The Fountain Valley City Council directed the city staff Tuesday to further study the possibility of drafting a contract with the Orange County Fire Authority (OCFA) or undergoing a complete or partial merger with the Huntington Beach Fire Department.
The council met in a study session to address aspects of how the city would deliver fire services and how its staff and budget would be affected by a new contract or merger.
"We're not bringing forth a problem," said Fountain Valley Interim Fire Chief Mike Macey. "You have an excellent fire service right now. We're just bringing forth, perhaps, opportunities to look at other options and perhaps increase the service that you're given."
The city began looking at its options at the request of the firefighters' association. Looking at sharing services has been a common trend to save money in light of the economic recession.
If the city opted to maintain the department as is, however, it would need to hire a fire chief, a nurse educator and a training officer, Macey said.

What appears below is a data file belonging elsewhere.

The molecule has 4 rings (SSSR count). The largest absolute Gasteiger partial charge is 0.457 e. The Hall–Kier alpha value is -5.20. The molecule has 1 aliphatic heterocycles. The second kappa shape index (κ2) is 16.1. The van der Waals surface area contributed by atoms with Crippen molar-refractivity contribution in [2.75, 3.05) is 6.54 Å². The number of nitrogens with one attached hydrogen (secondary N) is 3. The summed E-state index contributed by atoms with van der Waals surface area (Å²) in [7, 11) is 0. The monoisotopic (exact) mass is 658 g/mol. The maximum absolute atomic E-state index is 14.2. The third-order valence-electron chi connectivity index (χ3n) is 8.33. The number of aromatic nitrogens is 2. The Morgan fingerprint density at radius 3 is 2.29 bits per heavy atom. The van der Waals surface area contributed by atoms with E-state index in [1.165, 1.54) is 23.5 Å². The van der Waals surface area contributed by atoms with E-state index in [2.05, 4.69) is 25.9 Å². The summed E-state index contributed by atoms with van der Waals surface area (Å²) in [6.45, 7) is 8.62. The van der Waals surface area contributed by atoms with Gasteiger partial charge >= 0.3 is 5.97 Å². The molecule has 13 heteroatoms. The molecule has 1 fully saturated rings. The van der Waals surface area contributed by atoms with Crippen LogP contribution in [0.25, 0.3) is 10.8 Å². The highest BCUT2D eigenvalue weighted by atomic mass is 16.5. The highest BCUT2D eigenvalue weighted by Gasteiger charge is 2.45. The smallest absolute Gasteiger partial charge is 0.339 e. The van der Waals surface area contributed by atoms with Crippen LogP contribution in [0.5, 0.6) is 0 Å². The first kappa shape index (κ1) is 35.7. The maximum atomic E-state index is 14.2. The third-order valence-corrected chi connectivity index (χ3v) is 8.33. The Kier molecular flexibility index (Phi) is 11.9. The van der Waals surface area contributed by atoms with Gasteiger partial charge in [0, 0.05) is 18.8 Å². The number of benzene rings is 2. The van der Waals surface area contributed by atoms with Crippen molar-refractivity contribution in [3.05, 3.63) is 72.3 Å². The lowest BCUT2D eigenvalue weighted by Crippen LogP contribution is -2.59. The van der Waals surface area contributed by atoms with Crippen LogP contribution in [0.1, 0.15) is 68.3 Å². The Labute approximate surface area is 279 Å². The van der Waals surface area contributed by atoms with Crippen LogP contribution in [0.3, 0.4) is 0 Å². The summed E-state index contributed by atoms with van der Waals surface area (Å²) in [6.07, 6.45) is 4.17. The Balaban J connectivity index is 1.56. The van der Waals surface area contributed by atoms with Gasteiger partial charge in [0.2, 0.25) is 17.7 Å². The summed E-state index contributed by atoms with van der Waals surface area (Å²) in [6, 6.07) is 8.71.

Fountain Valley would save $225,000 a year if it chose to share Huntington Beach's fire chief and $430,000 to $450,000 if it completely consolidated its department with Huntington Beach's.
The OCFA gave Fountain Valley three options. The first would save the city about $1.8 million, the second would trim $10.2 million, and the third would save $6.8 million over a five-year period, according to a city staff report.
While the city would continue to deliver services, merging with Huntington Beach or contracting with OCFA could affect response time and decrease staffing — concerns some council members took issue with.
"The number is not magical to me, because when you provide less personnel, you give us some savings, and I'm deeply concerned about the level of personnel we would have," Councilman Michael Vo said.
Councilmen John Collins and Larry Crandall also expressed concern with the staffing level and response time. They said they worried that their employees would not have the same opportunities for promotions if the city contracted with Huntington Beach.
Fountain Valley Firefighters Assn. President Erin Wright said some in his department might like to keep it as is, but some might like to merge or contract out services. He said at this time, he doesn't have an opinion on which would work best
"All have their own uniqueness," he said about the options.
Darrin Witt, president of the Huntington Beach Firefighters Assn., said if Fountain Valley is worried about the opportunities for its fire employees, the better option would be to contract with the OCFA, which is made for such arrangements. He said his city's department is not built to fully merge with another but only contract some services out.